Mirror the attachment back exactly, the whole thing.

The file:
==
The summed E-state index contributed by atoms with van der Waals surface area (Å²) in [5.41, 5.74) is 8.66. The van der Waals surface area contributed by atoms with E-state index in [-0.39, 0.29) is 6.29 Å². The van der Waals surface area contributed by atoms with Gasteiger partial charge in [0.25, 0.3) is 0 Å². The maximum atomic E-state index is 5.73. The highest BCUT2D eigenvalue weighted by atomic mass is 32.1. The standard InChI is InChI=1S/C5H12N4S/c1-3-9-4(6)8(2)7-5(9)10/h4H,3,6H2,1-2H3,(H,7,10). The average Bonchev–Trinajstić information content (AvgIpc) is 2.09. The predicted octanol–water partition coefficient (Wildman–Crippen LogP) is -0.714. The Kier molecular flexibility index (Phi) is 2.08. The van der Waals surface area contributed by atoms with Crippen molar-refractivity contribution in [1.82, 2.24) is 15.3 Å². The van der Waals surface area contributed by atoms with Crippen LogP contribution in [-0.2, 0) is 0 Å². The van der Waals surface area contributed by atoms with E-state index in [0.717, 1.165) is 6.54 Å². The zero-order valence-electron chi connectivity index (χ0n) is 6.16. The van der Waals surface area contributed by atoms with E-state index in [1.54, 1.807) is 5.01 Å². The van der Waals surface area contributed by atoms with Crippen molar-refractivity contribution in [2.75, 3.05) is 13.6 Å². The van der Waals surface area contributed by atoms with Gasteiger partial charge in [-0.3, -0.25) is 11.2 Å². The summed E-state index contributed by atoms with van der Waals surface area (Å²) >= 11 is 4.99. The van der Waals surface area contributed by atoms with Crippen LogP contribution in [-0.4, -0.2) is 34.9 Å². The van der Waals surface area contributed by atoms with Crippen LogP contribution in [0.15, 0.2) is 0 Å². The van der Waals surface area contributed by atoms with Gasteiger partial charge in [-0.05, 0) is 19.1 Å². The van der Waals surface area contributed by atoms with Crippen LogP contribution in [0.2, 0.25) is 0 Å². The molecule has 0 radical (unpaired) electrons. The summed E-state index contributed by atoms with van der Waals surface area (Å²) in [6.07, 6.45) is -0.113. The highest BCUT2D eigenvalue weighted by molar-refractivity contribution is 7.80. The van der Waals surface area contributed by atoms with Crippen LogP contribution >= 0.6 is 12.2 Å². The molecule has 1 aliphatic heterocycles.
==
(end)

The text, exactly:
The summed E-state index contributed by atoms with van der Waals surface area (Å²) in [5.41, 5.74) is 8.66. The van der Waals surface area contributed by atoms with E-state index in [-0.39, 0.29) is 6.29 Å². The van der Waals surface area contributed by atoms with Gasteiger partial charge in [0.25, 0.3) is 0 Å². The maximum atomic E-state index is 5.73. The highest BCUT2D eigenvalue weighted by atomic mass is 32.1. The standard InChI is InChI=1S/C5H12N4S/c1-3-9-4(6)8(2)7-5(9)10/h4H,3,6H2,1-2H3,(H,7,10). The average Bonchev–Trinajstić information content (AvgIpc) is 2.09. The predicted octanol–water partition coefficient (Wildman–Crippen LogP) is -0.714. The Kier molecular flexibility index (Phi) is 2.08. The van der Waals surface area contributed by atoms with Crippen molar-refractivity contribution in [1.82, 2.24) is 15.3 Å². The van der Waals surface area contributed by atoms with Crippen LogP contribution in [-0.2, 0) is 0 Å². The van der Waals surface area contributed by atoms with E-state index in [0.717, 1.165) is 6.54 Å². The zero-order valence-electron chi connectivity index (χ0n) is 6.16. The van der Waals surface area contributed by atoms with E-state index in [1.54, 1.807) is 5.01 Å². The van der Waals surface area contributed by atoms with Crippen molar-refractivity contribution in [2.75, 3.05) is 13.6 Å². The van der Waals surface area contributed by atoms with Gasteiger partial charge in [-0.3, -0.25) is 11.2 Å². The summed E-state index contributed by atoms with van der Waals surface area (Å²) >= 11 is 4.99. The van der Waals surface area contributed by atoms with Crippen LogP contribution in [-0.4, -0.2) is 34.9 Å². The van der Waals surface area contributed by atoms with Crippen LogP contribution in [0.15, 0.2) is 0 Å². The van der Waals surface area contributed by atoms with Gasteiger partial charge in [-0.05, 0) is 19.1 Å². The van der Waals surface area contributed by atoms with Crippen LogP contribution in [0.2, 0.25) is 0 Å². The molecule has 0 radical (unpaired) electrons. The summed E-state index contributed by atoms with van der Waals surface area (Å²) in [6.07, 6.45) is -0.113. The highest BCUT2D eigenvalue weighted by molar-refractivity contribution is 7.80. The van der Waals surface area contributed by atoms with Crippen LogP contribution >= 0.6 is 12.2 Å². The molecule has 1 aliphatic heterocycles.